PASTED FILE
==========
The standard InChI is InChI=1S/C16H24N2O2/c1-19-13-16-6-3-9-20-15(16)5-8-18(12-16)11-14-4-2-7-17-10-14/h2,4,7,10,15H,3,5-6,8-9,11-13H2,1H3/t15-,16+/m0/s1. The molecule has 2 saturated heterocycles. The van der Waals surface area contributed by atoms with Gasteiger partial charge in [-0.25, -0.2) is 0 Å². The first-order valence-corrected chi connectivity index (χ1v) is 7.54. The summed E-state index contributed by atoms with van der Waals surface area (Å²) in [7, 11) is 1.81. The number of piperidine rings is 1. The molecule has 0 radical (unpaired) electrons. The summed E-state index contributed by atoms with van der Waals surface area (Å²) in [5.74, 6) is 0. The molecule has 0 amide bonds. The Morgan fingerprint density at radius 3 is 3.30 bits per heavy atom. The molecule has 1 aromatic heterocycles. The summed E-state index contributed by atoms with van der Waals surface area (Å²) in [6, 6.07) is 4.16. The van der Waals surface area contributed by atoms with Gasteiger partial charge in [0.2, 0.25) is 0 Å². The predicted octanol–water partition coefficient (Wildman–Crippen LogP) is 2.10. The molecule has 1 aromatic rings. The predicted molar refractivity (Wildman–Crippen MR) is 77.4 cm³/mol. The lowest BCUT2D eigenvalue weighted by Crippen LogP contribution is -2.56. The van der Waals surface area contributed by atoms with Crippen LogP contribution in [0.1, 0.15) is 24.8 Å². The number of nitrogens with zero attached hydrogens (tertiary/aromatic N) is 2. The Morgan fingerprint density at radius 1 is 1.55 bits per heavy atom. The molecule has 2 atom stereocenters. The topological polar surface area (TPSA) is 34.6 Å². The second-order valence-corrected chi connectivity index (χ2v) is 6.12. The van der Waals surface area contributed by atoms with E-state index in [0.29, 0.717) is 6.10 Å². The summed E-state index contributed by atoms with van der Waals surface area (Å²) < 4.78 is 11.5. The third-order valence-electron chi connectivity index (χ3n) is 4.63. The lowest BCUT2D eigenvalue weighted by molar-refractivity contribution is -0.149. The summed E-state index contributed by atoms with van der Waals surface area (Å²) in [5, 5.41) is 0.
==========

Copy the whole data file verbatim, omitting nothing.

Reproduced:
The standard InChI is InChI=1S/C16H24N2O2/c1-19-13-16-6-3-9-20-15(16)5-8-18(12-16)11-14-4-2-7-17-10-14/h2,4,7,10,15H,3,5-6,8-9,11-13H2,1H3/t15-,16+/m0/s1. The molecule has 2 saturated heterocycles. The van der Waals surface area contributed by atoms with Gasteiger partial charge in [-0.25, -0.2) is 0 Å². The first-order valence-corrected chi connectivity index (χ1v) is 7.54. The summed E-state index contributed by atoms with van der Waals surface area (Å²) in [7, 11) is 1.81. The number of piperidine rings is 1. The molecule has 0 radical (unpaired) electrons. The summed E-state index contributed by atoms with van der Waals surface area (Å²) in [5.74, 6) is 0. The molecule has 0 amide bonds. The Morgan fingerprint density at radius 3 is 3.30 bits per heavy atom. The molecule has 1 aromatic heterocycles. The summed E-state index contributed by atoms with van der Waals surface area (Å²) in [6, 6.07) is 4.16. The van der Waals surface area contributed by atoms with Gasteiger partial charge in [0.2, 0.25) is 0 Å². The predicted octanol–water partition coefficient (Wildman–Crippen LogP) is 2.10. The molecule has 1 aromatic rings. The predicted molar refractivity (Wildman–Crippen MR) is 77.4 cm³/mol. The lowest BCUT2D eigenvalue weighted by Crippen LogP contribution is -2.56. The van der Waals surface area contributed by atoms with Crippen LogP contribution in [0.1, 0.15) is 24.8 Å². The number of nitrogens with zero attached hydrogens (tertiary/aromatic N) is 2. The Morgan fingerprint density at radius 1 is 1.55 bits per heavy atom. The molecule has 2 atom stereocenters. The topological polar surface area (TPSA) is 34.6 Å². The second-order valence-corrected chi connectivity index (χ2v) is 6.12. The van der Waals surface area contributed by atoms with E-state index in [0.29, 0.717) is 6.10 Å². The summed E-state index contributed by atoms with van der Waals surface area (Å²) < 4.78 is 11.5. The third-order valence-electron chi connectivity index (χ3n) is 4.63. The lowest BCUT2D eigenvalue weighted by molar-refractivity contribution is -0.149. The summed E-state index contributed by atoms with van der Waals surface area (Å²) in [5, 5.41) is 0.